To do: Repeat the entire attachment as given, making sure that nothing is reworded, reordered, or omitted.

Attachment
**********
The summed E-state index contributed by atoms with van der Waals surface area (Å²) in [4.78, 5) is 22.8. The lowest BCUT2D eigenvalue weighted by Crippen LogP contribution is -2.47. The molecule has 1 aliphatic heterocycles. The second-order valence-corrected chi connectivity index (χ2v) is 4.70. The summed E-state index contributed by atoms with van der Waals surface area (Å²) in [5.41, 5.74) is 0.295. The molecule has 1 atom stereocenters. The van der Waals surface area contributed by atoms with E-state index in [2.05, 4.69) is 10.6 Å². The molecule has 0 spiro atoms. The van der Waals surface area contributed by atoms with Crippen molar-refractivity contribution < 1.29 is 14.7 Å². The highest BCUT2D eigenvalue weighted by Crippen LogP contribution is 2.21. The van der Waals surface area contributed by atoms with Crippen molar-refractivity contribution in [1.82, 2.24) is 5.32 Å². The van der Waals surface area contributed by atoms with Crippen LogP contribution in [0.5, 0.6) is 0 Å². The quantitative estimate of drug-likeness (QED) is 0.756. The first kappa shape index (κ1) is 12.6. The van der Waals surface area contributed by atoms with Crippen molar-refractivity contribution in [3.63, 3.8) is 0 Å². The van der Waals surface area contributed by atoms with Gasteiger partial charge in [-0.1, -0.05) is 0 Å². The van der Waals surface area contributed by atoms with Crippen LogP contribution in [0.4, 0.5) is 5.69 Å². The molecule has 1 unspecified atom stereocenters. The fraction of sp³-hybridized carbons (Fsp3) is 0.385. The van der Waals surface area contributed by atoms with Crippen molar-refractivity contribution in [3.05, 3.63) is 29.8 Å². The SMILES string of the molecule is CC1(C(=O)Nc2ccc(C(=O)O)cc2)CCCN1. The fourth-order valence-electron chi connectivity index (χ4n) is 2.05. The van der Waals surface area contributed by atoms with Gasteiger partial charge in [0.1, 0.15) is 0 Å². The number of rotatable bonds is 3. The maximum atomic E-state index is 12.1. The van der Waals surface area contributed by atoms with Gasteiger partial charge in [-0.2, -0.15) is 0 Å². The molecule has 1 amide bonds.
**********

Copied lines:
The summed E-state index contributed by atoms with van der Waals surface area (Å²) in [4.78, 5) is 22.8. The lowest BCUT2D eigenvalue weighted by Crippen LogP contribution is -2.47. The molecule has 1 aliphatic heterocycles. The second-order valence-corrected chi connectivity index (χ2v) is 4.70. The summed E-state index contributed by atoms with van der Waals surface area (Å²) in [5.41, 5.74) is 0.295. The molecule has 1 atom stereocenters. The van der Waals surface area contributed by atoms with E-state index in [2.05, 4.69) is 10.6 Å². The molecule has 0 spiro atoms. The van der Waals surface area contributed by atoms with Crippen molar-refractivity contribution < 1.29 is 14.7 Å². The highest BCUT2D eigenvalue weighted by Crippen LogP contribution is 2.21. The van der Waals surface area contributed by atoms with Crippen molar-refractivity contribution in [1.82, 2.24) is 5.32 Å². The van der Waals surface area contributed by atoms with Crippen LogP contribution in [0.5, 0.6) is 0 Å². The quantitative estimate of drug-likeness (QED) is 0.756. The first kappa shape index (κ1) is 12.6. The van der Waals surface area contributed by atoms with Crippen molar-refractivity contribution in [3.63, 3.8) is 0 Å². The van der Waals surface area contributed by atoms with Gasteiger partial charge in [-0.1, -0.05) is 0 Å². The van der Waals surface area contributed by atoms with Crippen LogP contribution in [0.4, 0.5) is 5.69 Å². The molecule has 1 unspecified atom stereocenters. The fraction of sp³-hybridized carbons (Fsp3) is 0.385. The van der Waals surface area contributed by atoms with Crippen molar-refractivity contribution in [3.05, 3.63) is 29.8 Å². The SMILES string of the molecule is CC1(C(=O)Nc2ccc(C(=O)O)cc2)CCCN1. The fourth-order valence-electron chi connectivity index (χ4n) is 2.05. The van der Waals surface area contributed by atoms with Gasteiger partial charge in [0.1, 0.15) is 0 Å². The number of rotatable bonds is 3. The maximum atomic E-state index is 12.1. The van der Waals surface area contributed by atoms with Gasteiger partial charge in [-0.2, -0.15) is 0 Å². The molecule has 1 amide bonds.